Near the entrance of Untitled Gallery on the Lower East Side is a slab of concrete with a shovel stuck into it. Chair legs and wire sprout off the shovel, as do branches wrapped in stretched pantyhose like wings on an urban angel. The shovel’s handle fits into the mouth of a plastic bottle shaped like a fuel container, painted black to resemble an African mask. On the adjacent wall hangs an antique wooden mirror frame, which now holds a hand-drawn Confederate flag found by the artist. Two toy shotguns are tied to the top, replicating the crossbar gesture in the Confederacy’s battle flag. Although the frame no longer holds a mirror, there still remains the impulse for reflection on the juxtaposition of these materials, which have been abandoned or perhaps discarded as litter in the hot streets of Los Angeles where the artist Henry Taylor resides.
Henry Taylor, Solo show, Installation view at Untitled New York
The first time I was introduced to Taylor, I was unfamiliar with both his work and the city of Los Angeles; I hadn't anticipated how perfectly the artist and the city could mutually introduce one another. Inside of the MOCA in downtown L.A., the painting Warning Shots Not Required (2011) stretched 23 feet across a wall. However compelling, its physical size was the least impressive part. An intimate moment of eye contact is trapped between a black, muscular man walking across a prison yard and the viewer. The painting's title is stenciled across the canvas in capital letters. A galloping foal, a gathering of women, a fish, and a silhouette of a man’s head also join the tableau. Once the surreal set of images and text coalesce into a single story, it envelops everything in the same way as water does; it mutes the sense of anything else existing beyond its presence.
Taylor’s artwork isn’t necessarily easy to read—maybe because it requires the reader to be humanistic and instinctive. It’s an honest eye-on-eye perspective of the community, the streets that Taylor has seen, presented in a space one wouldn’t necessarily expect to draw empathy. At Blum & Poe in the Upper East Side—the other venue in Taylor’s two-part New York solo—there is an untitled painting of a handbag street seller, who appears disconnected from society, looking in all directions at once, as if in a state of paranoia; other figures peer around a corner at him and a woman in a summer dress seems to inquire about a purse he is holding. There also exists a tension between racial stereotypes and the illegal practice of street hawking. In Where Thoughts Provoke, a black and slightly amorphous profile is slumped in a bathtub, the figure’s head turned down. The title suggests that a space of solitude and self-reflection welcomes an overwhelming sad presence.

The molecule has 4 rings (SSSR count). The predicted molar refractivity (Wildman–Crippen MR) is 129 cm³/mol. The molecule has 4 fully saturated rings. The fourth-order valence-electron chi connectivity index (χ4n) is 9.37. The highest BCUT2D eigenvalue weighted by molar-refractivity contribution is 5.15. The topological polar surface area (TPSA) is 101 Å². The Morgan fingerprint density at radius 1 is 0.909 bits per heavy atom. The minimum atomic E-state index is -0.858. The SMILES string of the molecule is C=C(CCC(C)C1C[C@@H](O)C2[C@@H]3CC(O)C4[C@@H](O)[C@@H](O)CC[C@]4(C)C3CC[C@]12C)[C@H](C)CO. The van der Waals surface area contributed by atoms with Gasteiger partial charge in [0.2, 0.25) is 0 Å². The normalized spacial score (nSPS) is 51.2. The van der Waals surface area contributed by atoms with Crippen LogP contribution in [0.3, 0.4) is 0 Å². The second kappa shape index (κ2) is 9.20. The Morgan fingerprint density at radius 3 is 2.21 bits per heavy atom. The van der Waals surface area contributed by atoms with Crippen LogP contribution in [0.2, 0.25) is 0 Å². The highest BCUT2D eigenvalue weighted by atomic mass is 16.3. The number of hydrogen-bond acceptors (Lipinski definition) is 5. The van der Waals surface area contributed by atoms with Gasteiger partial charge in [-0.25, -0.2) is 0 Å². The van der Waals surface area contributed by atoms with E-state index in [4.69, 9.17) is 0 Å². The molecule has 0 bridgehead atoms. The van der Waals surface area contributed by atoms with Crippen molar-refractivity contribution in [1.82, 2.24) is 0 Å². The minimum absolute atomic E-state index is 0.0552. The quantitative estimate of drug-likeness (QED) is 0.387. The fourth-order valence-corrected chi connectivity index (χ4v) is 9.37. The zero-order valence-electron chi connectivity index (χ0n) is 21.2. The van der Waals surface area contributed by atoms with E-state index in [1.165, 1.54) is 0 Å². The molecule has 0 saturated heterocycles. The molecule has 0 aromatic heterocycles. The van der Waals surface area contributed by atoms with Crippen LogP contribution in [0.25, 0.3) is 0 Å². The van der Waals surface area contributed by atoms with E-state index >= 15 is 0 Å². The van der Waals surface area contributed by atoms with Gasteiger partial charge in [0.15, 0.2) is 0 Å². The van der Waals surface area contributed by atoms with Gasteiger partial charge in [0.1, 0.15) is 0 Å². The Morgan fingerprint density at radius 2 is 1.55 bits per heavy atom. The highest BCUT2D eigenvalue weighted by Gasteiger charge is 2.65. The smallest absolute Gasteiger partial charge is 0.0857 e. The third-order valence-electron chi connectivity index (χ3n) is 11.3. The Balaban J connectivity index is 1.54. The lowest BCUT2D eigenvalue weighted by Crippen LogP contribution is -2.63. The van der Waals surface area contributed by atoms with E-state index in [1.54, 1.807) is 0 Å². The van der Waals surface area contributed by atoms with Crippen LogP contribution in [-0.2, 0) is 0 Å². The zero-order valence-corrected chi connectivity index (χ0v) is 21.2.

Henry Taylor, Untitled, 2014, Acrylic on canvas, 18 1/8 x 15 inches. Courtesy of the artist and Blum & Poe
Some consider Taylor an outsider artist because of his painting’s formal resemblance to folk style with its vibrant and loose brush strokes, and his fickle relationship with orthodox learning. However, when asked about it by a writer for the Observer, he responded “I say to hell with all that shit.” He received his art degree at CalArts in his 30s while working as an aide to the mentally ill at a hospital, only to reject his training in conceptual art and return to a prolific approach to making art. Because the artist moves quickly, things that inspire him must come within a swift reach. In one painting at Untitled a black child stands in flip-flops and orange shorts, holding a toy shotgun. On a larger canvas, a crowd congregates outdoors around a cross in what might be a block party or casual religious ceremony. In the middle of the room rests a sculpture of a tire made with the cardboard toilet paper roll tubes, a material that serves no further purpose after the toilet paper is gone. Taylor himself appears up close and in a corner, “selfie-style,” in another painting with two other men, a horse, and a hand stretched out in a shaking position. Whether it’s the scribble markings of shirt patterns, the absence of eyes or facial features on figures, or simply the loose handle of color on the paintbrush, all of the paintings share the feeling of an artwork left unfinished.
In The Darker the Berry, The Sweeter the Juice (named after Harlem Renaissance author Wallace Thurman’s 1929 novel) at the Blum & Poe location, a woman is represented as a silhouette of her skin color—she has no facial features or expression. Taylor visually extracts Thurman’s story of a young woman accepting her darker skin color into portrait form. He simultaneously challenges the viewer to share the journey with her by raising the question of who exactly is seeing the woman only by her skin color.
The intuitive relationship between the observer and Taylor’s art is similar to the artist and his barehanded process of creation; they’re visceral in the belly and emotionally elevated. His portraits are of friends, family or characters meets on the streets; he paints on canvas or cigarette packs and cereal boxes; his sculptures are made with colloquial materials that exist somewhere mindfully in his immediate or surrounding environment, and places he’s traveled to. To look at the art of Henry Taylor is to walk the streets with Henry Taylor.
(Image at top: Henry Taylor, Solo show, Installation view at Untitled New York)